-one philosophy emerged through work of Lester Frank Ward – argued that civilizationwas not governed by natural selection but by human intelligence – an active governmentengaged in positive planning was society’s best hope-Henry George of California tried to explain why poverty existed amidst the wealthcreated by modern industry – increase in value of land was not result of effort by theowner but by the growth of the society around the land – proposed a “single tax” toreplace all other taxes – would destroy monopolies-Edward Bellamy also rose in popularity – wrote novel
 Looking Backward 
– believed thateventually, “fraternal cooperation” would replace competition and there should not beclass divisions – Bellamy called philosophy “nationalism”
The Problems of Monopoly
-Monopoly caused the gap between rich and poor to increase
Industrial workers in the New EconomyThe Immigrant Work Force
-By the end of the 9
century, the major sources of immigration had shifted fromEngland, Ireland, and northern Europe to southern and eastern Europeans – in the West,major sources of immigration were Mexico and Asia-Arrival of new groups heightened ethnic tensions - competition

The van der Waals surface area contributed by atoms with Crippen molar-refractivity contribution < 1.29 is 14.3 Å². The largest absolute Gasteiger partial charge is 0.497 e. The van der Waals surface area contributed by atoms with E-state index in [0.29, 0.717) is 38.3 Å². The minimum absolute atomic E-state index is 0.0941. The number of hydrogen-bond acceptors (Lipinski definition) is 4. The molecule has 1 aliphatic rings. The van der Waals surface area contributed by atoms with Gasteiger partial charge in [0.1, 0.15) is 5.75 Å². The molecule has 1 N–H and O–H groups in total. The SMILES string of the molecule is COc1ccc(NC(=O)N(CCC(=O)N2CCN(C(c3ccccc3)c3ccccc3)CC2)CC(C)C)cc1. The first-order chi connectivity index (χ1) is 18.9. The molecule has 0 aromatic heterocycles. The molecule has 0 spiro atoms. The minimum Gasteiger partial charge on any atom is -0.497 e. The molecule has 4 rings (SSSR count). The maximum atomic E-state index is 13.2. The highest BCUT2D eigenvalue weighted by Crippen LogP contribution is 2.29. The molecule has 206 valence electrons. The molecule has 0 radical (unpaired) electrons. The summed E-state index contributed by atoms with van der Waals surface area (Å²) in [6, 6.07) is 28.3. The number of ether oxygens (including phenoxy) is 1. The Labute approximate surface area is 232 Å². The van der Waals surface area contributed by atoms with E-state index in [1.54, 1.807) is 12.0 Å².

Wages and Working Conditions
-Many workers didn’t like how they lost control over the conditions of their work 
Women and Children at Work 
-Many employers hired women because they didn’t have to pay them as much – mostlyyoung and white – majority were immigrants – most worked in a few industries whereunskilled and semiskilled machine labor prevailed – textile industry was largest employer -Female workers made much less than males did, sometimes even half as much-Many children also worked – led to passing of child labor laws in 38 states in 19
century – had limited impact
The Struggle to Unionize-
the first attempt to combine various labor organizations was when William H. Sylvisfounded the National Labor Union – eventually disappeared after Panic of 1873-The National Labor Union excluded female workers-There was middle-class hostility toward the unions – blamed workers for labor disputeswith employers – particularly alarming to them were the “Molly Maguires”, a militantlabor organization in the anthracite coal region of Pennsylvania
The Great Railroad Strike